Indeed, there is already some congressional pushback on the border wall, with a proposal floated among legislators that includes a much-more scaled back border fence – not a concrete structure as Trump wants -- and an increase in border patrol agents. McConnell has said that regardless of what kind of border structure there would be, border security would be “a top priority” for congressional leaders.
Republican strategist Danny Vargas did not support Trump but says the best strategy at this point is to focus on governing: “The campaign is done. Now it’s time to govern. This isn’t the time to wring our hands and say woe is me and who did this and who didn’t do that. We need to focus on the challenges that we face and try to craft policies that will be better for all of us. It’s not going to be easy but to the extent that they look beyond campaigns and look toward policy, that will be all the better for everyone.”
Latino leaders are also eyeing one of the largest tasks of a new administration – who will fill the more than 6,000 presidential appointments. Among the 41 names floated by Trump’s transition team for the Cabinet were no Latinos. This would set a dire precedent, though Trump set many during the campaign.
The Latino Victory Foundation, along with the Joint Center for Political and Economic Studies, sent a letter to the Trump transition team urging the president-elect to create a diverse administration. “Collectively we represent a consortium of 36 African American organizations and 40 Latino organizations from around the nation. One key goal we share is to increase racial diversity in federal appoints,” says the letter. “Collectively these appointees manage over two million personnel, oversee budgets totally over $3.5 trillion, and help set the policy agenda for our nation.”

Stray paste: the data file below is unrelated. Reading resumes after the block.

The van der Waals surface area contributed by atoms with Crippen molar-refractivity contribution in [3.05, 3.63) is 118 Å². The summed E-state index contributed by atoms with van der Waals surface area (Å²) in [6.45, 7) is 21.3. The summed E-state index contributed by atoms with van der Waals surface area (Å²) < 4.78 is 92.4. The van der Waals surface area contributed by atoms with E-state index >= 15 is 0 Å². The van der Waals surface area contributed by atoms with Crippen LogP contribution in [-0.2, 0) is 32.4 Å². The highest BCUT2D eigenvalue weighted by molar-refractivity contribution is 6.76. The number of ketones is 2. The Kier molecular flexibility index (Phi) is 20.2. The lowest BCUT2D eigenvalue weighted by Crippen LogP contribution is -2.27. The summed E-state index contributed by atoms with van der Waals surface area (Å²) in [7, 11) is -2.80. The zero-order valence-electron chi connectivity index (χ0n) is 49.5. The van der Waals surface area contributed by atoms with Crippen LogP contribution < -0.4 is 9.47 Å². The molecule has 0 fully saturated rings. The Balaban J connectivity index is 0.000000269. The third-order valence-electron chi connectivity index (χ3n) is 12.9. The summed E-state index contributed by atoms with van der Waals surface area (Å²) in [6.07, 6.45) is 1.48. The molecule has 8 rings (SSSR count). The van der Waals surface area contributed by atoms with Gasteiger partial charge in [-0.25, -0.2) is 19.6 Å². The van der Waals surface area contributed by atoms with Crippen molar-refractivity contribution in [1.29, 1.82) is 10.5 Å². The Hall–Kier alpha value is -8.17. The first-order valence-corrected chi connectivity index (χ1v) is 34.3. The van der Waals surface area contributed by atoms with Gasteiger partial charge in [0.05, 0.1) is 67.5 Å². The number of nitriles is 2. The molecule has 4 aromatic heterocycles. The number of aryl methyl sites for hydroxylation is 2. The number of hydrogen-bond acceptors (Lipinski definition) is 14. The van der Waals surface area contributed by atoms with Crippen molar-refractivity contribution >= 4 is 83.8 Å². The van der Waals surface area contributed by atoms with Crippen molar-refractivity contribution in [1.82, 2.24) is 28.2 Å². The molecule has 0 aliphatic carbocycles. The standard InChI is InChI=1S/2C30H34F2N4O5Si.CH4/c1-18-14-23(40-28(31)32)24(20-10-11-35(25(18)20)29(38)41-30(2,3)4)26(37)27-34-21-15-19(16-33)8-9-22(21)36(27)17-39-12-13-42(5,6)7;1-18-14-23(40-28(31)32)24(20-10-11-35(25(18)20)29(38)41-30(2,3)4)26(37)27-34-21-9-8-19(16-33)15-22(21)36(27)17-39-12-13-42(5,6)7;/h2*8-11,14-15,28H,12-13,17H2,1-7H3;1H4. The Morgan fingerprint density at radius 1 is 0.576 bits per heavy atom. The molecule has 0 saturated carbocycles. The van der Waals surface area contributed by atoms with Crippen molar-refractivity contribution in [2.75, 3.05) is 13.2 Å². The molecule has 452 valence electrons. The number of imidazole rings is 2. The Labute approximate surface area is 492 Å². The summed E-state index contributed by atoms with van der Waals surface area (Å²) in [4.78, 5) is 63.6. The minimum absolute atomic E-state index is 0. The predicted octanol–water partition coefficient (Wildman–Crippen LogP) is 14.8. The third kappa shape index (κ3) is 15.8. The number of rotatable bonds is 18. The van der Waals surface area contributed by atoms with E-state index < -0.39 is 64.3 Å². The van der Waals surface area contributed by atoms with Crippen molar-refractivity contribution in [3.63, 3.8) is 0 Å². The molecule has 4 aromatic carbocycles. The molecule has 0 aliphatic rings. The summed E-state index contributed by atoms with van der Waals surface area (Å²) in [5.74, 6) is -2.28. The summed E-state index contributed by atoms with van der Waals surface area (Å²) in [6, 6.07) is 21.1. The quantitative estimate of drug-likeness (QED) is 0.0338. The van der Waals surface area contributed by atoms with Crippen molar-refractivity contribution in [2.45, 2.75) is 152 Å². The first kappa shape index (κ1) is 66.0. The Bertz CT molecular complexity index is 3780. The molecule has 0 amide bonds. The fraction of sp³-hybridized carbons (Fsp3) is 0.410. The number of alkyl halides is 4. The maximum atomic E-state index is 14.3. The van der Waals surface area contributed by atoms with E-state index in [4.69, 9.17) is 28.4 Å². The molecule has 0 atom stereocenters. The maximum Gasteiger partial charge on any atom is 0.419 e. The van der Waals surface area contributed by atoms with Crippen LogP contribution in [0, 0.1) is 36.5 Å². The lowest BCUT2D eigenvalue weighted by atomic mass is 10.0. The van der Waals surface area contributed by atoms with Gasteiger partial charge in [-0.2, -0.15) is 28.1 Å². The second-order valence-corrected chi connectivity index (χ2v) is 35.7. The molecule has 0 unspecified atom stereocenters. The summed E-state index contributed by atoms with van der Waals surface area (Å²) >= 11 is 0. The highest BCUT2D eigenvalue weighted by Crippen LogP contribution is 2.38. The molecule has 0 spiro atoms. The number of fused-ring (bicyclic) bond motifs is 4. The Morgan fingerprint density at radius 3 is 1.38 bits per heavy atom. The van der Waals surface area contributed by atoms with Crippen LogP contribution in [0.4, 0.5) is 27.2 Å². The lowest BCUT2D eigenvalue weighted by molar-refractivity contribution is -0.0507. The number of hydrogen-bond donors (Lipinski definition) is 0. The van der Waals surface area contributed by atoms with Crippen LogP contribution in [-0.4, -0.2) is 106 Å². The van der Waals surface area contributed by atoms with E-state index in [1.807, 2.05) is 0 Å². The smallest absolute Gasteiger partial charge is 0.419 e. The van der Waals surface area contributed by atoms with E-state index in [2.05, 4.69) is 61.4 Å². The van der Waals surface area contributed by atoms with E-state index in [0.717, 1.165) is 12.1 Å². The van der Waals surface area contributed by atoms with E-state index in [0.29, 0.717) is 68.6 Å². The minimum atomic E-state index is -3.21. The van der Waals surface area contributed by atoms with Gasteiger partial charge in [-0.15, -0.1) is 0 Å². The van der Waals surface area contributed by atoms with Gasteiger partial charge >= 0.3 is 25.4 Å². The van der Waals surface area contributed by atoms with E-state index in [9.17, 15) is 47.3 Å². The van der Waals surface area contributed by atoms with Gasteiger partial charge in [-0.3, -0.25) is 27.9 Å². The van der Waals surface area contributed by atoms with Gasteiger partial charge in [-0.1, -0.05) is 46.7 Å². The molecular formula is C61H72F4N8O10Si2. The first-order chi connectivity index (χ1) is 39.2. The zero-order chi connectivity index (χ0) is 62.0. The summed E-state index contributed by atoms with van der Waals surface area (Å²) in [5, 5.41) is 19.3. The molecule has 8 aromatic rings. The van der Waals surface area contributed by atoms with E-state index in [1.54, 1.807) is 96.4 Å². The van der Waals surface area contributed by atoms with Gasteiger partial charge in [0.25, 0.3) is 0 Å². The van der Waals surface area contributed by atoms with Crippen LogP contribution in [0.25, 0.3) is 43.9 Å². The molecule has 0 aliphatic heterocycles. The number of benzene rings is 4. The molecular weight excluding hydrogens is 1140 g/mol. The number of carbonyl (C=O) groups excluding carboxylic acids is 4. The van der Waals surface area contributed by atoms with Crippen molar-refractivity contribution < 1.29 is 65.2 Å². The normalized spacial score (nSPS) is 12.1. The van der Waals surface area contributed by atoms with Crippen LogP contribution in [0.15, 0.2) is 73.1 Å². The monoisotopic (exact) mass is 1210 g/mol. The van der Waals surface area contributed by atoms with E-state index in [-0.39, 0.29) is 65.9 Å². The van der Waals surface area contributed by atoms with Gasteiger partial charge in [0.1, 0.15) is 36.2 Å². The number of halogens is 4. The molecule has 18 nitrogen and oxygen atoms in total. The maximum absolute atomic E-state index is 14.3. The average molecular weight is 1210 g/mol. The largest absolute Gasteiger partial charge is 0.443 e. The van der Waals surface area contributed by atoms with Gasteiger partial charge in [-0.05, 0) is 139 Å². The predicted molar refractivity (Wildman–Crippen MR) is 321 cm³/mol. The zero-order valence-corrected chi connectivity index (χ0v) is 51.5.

Lost in the attention to the presidential race, however, were a number of firsts: the first Latina U.S. Senator, Catherine Cortez-Masto of Nevada; Rubén Kihuen, the first Latino in the lower chamber representing Nevada; the first Dominican-American member of Congress, Adriano Espaillat of New York, and Darren Soto, the first Puerto Rican to represent Florida in the House. California sends three new Latino House members: Nanette Barragán, Salud Carbajal, and Lou Correa.
But for now, Latinos are still stunned.